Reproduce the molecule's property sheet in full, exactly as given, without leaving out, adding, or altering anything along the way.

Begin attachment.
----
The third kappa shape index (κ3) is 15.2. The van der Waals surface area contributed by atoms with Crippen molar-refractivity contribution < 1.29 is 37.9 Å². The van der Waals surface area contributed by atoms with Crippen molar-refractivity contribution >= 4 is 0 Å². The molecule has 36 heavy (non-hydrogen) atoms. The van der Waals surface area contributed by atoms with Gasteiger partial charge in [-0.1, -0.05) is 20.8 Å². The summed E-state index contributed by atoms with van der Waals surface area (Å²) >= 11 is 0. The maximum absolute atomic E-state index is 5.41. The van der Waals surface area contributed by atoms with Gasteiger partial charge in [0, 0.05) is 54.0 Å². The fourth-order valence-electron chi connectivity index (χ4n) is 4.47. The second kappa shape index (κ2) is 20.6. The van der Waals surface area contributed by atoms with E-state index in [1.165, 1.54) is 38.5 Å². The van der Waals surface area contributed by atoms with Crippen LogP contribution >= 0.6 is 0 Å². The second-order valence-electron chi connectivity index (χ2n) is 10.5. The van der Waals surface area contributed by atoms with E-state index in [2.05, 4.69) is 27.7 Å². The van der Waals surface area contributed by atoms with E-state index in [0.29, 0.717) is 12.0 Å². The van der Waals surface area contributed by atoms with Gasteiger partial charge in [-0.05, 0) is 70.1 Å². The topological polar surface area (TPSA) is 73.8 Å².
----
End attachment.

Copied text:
The third kappa shape index (κ3) is 15.2. The van der Waals surface area contributed by atoms with Crippen molar-refractivity contribution < 1.29 is 37.9 Å². The van der Waals surface area contributed by atoms with Crippen molar-refractivity contribution >= 4 is 0 Å². The molecule has 36 heavy (non-hydrogen) atoms. The van der Waals surface area contributed by atoms with Gasteiger partial charge in [-0.1, -0.05) is 20.8 Å². The summed E-state index contributed by atoms with van der Waals surface area (Å²) >= 11 is 0. The maximum absolute atomic E-state index is 5.41. The van der Waals surface area contributed by atoms with Gasteiger partial charge in [0, 0.05) is 54.0 Å². The fourth-order valence-electron chi connectivity index (χ4n) is 4.47. The second kappa shape index (κ2) is 20.6. The van der Waals surface area contributed by atoms with E-state index in [1.165, 1.54) is 38.5 Å². The van der Waals surface area contributed by atoms with Crippen LogP contribution >= 0.6 is 0 Å². The second-order valence-electron chi connectivity index (χ2n) is 10.5. The van der Waals surface area contributed by atoms with E-state index in [2.05, 4.69) is 27.7 Å². The van der Waals surface area contributed by atoms with E-state index in [0.29, 0.717) is 12.0 Å². The van der Waals surface area contributed by atoms with Gasteiger partial charge in [-0.05, 0) is 70.1 Å². The topological polar surface area (TPSA) is 73.8 Å².